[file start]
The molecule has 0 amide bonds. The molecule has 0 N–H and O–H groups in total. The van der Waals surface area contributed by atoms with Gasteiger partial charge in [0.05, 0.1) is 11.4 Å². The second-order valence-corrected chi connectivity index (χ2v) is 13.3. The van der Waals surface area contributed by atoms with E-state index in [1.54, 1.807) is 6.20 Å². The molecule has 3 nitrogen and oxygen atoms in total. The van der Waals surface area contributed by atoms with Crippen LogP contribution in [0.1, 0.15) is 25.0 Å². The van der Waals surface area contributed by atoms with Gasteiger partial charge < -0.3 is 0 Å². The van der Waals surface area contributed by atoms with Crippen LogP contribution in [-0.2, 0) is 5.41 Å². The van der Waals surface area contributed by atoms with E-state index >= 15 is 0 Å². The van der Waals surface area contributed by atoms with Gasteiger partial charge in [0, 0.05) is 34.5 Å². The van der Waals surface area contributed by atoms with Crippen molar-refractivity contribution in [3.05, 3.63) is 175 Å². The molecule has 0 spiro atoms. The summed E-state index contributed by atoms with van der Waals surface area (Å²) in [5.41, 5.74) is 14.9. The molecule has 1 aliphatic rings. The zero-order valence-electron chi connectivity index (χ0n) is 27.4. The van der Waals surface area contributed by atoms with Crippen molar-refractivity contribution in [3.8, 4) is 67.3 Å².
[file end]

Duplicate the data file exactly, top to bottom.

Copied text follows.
The molecule has 0 amide bonds. The molecule has 0 N–H and O–H groups in total. The van der Waals surface area contributed by atoms with Gasteiger partial charge in [0.05, 0.1) is 11.4 Å². The second-order valence-corrected chi connectivity index (χ2v) is 13.3. The van der Waals surface area contributed by atoms with E-state index in [1.54, 1.807) is 6.20 Å². The molecule has 3 nitrogen and oxygen atoms in total. The van der Waals surface area contributed by atoms with Crippen LogP contribution in [0.1, 0.15) is 25.0 Å². The van der Waals surface area contributed by atoms with Gasteiger partial charge < -0.3 is 0 Å². The van der Waals surface area contributed by atoms with Crippen LogP contribution in [-0.2, 0) is 5.41 Å². The van der Waals surface area contributed by atoms with E-state index >= 15 is 0 Å². The van der Waals surface area contributed by atoms with Gasteiger partial charge in [0, 0.05) is 34.5 Å². The van der Waals surface area contributed by atoms with Crippen molar-refractivity contribution in [3.05, 3.63) is 175 Å². The molecule has 0 spiro atoms. The summed E-state index contributed by atoms with van der Waals surface area (Å²) in [5.41, 5.74) is 14.9. The molecule has 1 aliphatic rings. The zero-order valence-electron chi connectivity index (χ0n) is 27.4. The van der Waals surface area contributed by atoms with Crippen molar-refractivity contribution in [3.8, 4) is 67.3 Å².